Manager says Chyna’s death may be accidental overdose

FILE - In this July 14, 1999 file photo, Minnesota Gov. Jesse Ventura is adorned with his signature feather boa and glitter sunglasses by professional wrestler Chyna, during a World Wrestling Federation press conference at the Target Center in Minneapolis. Chyna, the WWE star who became one of the best known and most popular female professional wrestlers in history in the late 1990s, has died at age 45. Los Angeles County coroner’s Lt. Larry Dietz says Chyna, whose real name is Joan Marie Laurer, was found dead in Redondo Beach on Wednesday, April 20, 2016. (AP)

REDONDO BEACH, Calif. (AP) — Former wrestling star Chyna died of an accidental overdose of a prescription sleeping pill and a tranquilizer, her manager said Wednesday.

“It’s a 98 percent certainty and 2 percent speculation,” Anthony Anzaldo said.

Anzaldo, who lived nearby, discovered the 46-year-old ex-WWE star dead on April 20 in her bed at her Redondo Beach home. He believes she may have died two or three days earlier.

Chyna, whose birth name was Joan Marie Laurer, was a lifelong insomniac who had prescriptions for Ambien and a generic version of the anti-anxiety drug Valium, Anzaldo said.

Days before she was found dead, Chyna appeared rambling and disjointed as she wandered around her apartment wearing headphones and a feather in her hair in a 13-minute video she posted online.

Chyna has acknowledged struggling with addiction in the past. Anzaldo said she had been known to binge drink but had not had a drink for several weeks, and there was no alcohol in her home at the time of her death.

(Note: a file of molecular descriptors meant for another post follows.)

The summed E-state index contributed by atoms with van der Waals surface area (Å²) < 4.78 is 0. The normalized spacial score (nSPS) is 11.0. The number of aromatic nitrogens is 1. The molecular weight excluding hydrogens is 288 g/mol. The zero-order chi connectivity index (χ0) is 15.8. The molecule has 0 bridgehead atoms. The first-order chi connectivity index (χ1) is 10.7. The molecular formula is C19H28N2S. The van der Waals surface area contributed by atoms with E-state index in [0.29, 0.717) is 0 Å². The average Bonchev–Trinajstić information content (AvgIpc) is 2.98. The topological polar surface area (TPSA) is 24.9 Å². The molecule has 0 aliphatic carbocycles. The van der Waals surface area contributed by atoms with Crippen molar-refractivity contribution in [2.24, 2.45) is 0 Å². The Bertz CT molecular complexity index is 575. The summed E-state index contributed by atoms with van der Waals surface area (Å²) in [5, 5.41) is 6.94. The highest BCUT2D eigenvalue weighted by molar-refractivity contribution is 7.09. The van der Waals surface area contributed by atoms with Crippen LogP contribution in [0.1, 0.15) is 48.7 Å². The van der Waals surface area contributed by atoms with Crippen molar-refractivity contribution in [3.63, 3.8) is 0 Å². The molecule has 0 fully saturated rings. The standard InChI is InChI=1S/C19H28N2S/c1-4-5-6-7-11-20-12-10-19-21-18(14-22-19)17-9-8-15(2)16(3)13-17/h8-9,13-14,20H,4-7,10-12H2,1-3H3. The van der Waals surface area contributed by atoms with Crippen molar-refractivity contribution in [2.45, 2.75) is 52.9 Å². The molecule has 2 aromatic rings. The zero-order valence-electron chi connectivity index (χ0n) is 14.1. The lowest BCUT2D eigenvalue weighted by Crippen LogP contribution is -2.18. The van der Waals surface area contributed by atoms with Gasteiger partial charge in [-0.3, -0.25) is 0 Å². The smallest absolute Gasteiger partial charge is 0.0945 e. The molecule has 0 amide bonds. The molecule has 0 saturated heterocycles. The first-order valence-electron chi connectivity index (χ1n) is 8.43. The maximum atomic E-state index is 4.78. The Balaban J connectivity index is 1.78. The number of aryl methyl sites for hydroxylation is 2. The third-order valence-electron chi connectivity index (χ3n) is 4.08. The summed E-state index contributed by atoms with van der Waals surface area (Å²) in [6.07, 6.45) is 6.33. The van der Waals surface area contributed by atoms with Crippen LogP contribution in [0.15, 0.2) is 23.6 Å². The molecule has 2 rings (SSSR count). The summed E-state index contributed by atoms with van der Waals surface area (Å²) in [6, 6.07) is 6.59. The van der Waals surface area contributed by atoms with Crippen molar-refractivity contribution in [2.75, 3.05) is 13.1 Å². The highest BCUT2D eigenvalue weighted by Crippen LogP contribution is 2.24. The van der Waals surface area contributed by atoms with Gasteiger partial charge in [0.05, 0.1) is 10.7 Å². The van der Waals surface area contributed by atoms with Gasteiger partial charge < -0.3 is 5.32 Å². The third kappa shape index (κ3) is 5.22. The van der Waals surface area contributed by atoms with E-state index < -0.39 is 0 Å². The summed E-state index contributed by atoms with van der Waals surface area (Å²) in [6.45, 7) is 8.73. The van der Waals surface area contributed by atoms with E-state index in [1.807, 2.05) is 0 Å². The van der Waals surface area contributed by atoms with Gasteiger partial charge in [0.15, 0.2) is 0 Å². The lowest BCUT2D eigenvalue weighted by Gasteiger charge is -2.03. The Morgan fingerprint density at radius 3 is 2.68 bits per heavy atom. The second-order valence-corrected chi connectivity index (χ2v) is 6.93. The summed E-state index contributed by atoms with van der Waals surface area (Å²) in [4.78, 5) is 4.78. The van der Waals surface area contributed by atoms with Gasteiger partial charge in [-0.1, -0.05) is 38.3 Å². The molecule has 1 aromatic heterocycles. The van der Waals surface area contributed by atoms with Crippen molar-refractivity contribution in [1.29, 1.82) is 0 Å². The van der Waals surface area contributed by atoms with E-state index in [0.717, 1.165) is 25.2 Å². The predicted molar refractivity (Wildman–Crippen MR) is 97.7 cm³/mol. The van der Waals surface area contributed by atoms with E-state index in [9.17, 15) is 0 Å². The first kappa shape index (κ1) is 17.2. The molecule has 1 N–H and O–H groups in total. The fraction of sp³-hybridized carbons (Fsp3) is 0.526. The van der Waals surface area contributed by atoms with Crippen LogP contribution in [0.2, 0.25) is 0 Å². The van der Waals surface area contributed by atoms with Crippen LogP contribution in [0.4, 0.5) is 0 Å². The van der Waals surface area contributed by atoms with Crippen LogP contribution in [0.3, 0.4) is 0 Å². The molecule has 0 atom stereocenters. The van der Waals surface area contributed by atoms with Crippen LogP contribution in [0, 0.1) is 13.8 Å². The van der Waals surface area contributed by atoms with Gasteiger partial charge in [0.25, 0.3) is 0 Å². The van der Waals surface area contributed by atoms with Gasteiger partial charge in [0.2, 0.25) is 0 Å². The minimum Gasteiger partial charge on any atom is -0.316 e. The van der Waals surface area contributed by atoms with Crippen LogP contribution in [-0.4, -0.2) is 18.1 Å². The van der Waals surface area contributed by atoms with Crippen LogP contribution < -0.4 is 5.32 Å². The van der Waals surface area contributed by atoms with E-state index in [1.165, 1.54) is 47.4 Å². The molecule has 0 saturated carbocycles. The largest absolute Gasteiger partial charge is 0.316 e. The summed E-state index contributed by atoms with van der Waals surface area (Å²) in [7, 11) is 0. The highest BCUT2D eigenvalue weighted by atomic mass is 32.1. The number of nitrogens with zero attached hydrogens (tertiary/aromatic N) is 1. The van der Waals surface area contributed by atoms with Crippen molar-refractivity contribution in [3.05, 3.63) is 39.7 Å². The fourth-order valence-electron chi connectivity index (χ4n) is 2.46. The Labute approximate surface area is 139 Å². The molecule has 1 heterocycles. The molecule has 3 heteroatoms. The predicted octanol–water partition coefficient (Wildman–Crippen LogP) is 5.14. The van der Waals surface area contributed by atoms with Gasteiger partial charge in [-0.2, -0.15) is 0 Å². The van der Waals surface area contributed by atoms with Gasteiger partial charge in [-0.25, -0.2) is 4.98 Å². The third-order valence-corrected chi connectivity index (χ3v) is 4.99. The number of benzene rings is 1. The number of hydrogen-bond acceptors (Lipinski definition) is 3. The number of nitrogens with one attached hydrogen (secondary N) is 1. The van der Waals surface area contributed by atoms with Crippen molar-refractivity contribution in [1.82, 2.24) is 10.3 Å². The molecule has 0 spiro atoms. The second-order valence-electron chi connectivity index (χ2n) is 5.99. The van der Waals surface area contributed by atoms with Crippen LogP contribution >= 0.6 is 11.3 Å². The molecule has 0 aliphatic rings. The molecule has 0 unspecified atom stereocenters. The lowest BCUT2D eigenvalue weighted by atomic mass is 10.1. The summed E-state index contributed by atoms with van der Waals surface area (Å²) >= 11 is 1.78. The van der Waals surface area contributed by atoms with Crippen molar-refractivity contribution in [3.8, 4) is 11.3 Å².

Anzaldo said he suspects that Chyna had been “self-medicating a little bit more than she should have” because she had begun seeing a psychiatrist for the first time, was attending a women’s domestic violence group and had visited the grave of her estranged father.

She was trying to deal with issues of abandonment and violence from previous relationships, Anzaldo said.

“A lot was going on in her life emotionally. But she wasn’t depressed; it was just a lot to deal with,” he said.

The drugs may have clouded her memory so that she took more than she realized, Anzaldo said.

“She accidentally, over the course of two or three weeks, misused her legally prescribed medication,” Anzaldo said. “They’re not going to find, like, 60 pills in her stomach.”

Anzaldo, who was making a documentary with and about Chyna, said he was concerned and was in the process of trying to get Chyna free rehabilitation by making her a subject on A&E’s celebrity addiction reality series, “Intervention.”

“This would have been the quickest possible way” to arrange for rehab, he said.

No cause of death has been released by the Los Angeles County coroner’s office because results of toxicology tests are pending.

The death initially was reported as a possible overdose with prescription drugs, “but we don’t know,” coroner’s Assistant Chief Ed Winter said.

Anzaldo said that with the consent of Chyna’s mother, he donated her brain to Dr. Bennet Omalu, a forensic pathologist who has investigated possible links between the brain injury, chronic traumatic encephalopathy, and concussions in athletes. He was portrayed by Will Smith in the recent film “Concussion.”

However, Anzaldo said he doesn’t believe that Chyna had the injury. “It wasn’t what cost her life,” he said.